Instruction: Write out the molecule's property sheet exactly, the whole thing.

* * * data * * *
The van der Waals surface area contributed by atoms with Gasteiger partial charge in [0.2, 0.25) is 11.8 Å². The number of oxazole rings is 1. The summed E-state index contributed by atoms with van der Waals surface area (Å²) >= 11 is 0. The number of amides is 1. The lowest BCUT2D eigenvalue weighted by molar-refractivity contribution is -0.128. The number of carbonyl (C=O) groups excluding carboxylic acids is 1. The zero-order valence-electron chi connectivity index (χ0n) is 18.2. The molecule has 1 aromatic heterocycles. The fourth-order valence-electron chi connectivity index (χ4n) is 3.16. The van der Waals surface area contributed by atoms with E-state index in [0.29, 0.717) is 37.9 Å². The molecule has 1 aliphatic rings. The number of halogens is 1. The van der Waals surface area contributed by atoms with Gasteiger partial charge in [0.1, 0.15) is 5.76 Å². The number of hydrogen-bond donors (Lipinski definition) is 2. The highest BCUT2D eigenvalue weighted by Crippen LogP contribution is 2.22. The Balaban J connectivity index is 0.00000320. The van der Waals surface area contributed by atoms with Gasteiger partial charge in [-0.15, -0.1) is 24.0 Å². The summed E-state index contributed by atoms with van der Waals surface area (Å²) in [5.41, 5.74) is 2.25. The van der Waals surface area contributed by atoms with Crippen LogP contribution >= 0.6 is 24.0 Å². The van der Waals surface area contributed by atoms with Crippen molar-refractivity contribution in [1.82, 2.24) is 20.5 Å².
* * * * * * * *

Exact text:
The van der Waals surface area contributed by atoms with Gasteiger partial charge in [0.2, 0.25) is 11.8 Å². The number of oxazole rings is 1. The summed E-state index contributed by atoms with van der Waals surface area (Å²) >= 11 is 0. The number of amides is 1. The lowest BCUT2D eigenvalue weighted by molar-refractivity contribution is -0.128. The number of carbonyl (C=O) groups excluding carboxylic acids is 1. The zero-order valence-electron chi connectivity index (χ0n) is 18.2. The molecule has 1 aromatic heterocycles. The fourth-order valence-electron chi connectivity index (χ4n) is 3.16. The van der Waals surface area contributed by atoms with E-state index in [0.29, 0.717) is 37.9 Å². The molecule has 1 aliphatic rings. The number of halogens is 1. The van der Waals surface area contributed by atoms with Gasteiger partial charge in [0.1, 0.15) is 5.76 Å². The number of hydrogen-bond donors (Lipinski definition) is 2. The highest BCUT2D eigenvalue weighted by Crippen LogP contribution is 2.22. The Balaban J connectivity index is 0.00000320. The van der Waals surface area contributed by atoms with Gasteiger partial charge in [-0.15, -0.1) is 24.0 Å². The summed E-state index contributed by atoms with van der Waals surface area (Å²) in [5.41, 5.74) is 2.25. The van der Waals surface area contributed by atoms with Crippen LogP contribution >= 0.6 is 24.0 Å². The van der Waals surface area contributed by atoms with Crippen molar-refractivity contribution in [1.82, 2.24) is 20.5 Å².